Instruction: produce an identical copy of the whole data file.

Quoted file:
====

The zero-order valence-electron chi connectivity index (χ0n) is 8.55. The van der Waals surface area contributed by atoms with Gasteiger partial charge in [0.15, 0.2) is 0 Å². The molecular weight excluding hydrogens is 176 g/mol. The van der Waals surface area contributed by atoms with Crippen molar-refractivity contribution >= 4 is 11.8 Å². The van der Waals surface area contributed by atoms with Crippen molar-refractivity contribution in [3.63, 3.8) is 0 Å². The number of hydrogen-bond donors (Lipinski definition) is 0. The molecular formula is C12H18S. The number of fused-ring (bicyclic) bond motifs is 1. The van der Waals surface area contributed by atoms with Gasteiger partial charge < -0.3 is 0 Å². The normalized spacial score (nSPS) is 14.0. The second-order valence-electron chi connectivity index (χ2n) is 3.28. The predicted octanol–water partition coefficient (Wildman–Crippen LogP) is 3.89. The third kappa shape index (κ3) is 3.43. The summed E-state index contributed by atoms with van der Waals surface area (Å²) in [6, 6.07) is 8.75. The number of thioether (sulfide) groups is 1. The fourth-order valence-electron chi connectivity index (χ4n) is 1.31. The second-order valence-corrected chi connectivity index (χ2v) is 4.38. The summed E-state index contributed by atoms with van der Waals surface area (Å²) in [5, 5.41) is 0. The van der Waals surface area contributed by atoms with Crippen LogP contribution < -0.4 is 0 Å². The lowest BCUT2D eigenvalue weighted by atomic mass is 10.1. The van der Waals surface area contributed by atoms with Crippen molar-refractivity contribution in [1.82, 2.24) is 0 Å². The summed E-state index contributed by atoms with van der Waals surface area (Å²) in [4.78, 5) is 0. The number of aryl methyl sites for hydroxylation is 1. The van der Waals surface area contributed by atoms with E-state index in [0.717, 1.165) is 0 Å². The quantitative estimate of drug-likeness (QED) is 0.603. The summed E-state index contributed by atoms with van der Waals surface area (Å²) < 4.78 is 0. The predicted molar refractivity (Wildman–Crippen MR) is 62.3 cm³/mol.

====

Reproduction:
The zero-order valence-electron chi connectivity index (χ0n) is 8.55. The van der Waals surface area contributed by atoms with Gasteiger partial charge in [0.15, 0.2) is 0 Å². The molecular weight excluding hydrogens is 176 g/mol. The van der Waals surface area contributed by atoms with Crippen molar-refractivity contribution >= 4 is 11.8 Å². The van der Waals surface area contributed by atoms with Crippen molar-refractivity contribution in [3.63, 3.8) is 0 Å². The number of hydrogen-bond donors (Lipinski definition) is 0. The molecular formula is C12H18S. The number of fused-ring (bicyclic) bond motifs is 1. The van der Waals surface area contributed by atoms with Gasteiger partial charge < -0.3 is 0 Å². The normalized spacial score (nSPS) is 14.0. The second-order valence-electron chi connectivity index (χ2n) is 3.28. The predicted octanol–water partition coefficient (Wildman–Crippen LogP) is 3.89. The third kappa shape index (κ3) is 3.43. The summed E-state index contributed by atoms with van der Waals surface area (Å²) in [6, 6.07) is 8.75. The number of thioether (sulfide) groups is 1. The fourth-order valence-electron chi connectivity index (χ4n) is 1.31. The second-order valence-corrected chi connectivity index (χ2v) is 4.38. The summed E-state index contributed by atoms with van der Waals surface area (Å²) in [5, 5.41) is 0. The van der Waals surface area contributed by atoms with Crippen LogP contribution < -0.4 is 0 Å². The lowest BCUT2D eigenvalue weighted by atomic mass is 10.1. The van der Waals surface area contributed by atoms with Crippen molar-refractivity contribution in [1.82, 2.24) is 0 Å². The summed E-state index contributed by atoms with van der Waals surface area (Å²) in [4.78, 5) is 0. The number of aryl methyl sites for hydroxylation is 1. The van der Waals surface area contributed by atoms with E-state index in [0.717, 1.165) is 0 Å². The quantitative estimate of drug-likeness (QED) is 0.603. The summed E-state index contributed by atoms with van der Waals surface area (Å²) < 4.78 is 0. The predicted molar refractivity (Wildman–Crippen MR) is 62.3 cm³/mol.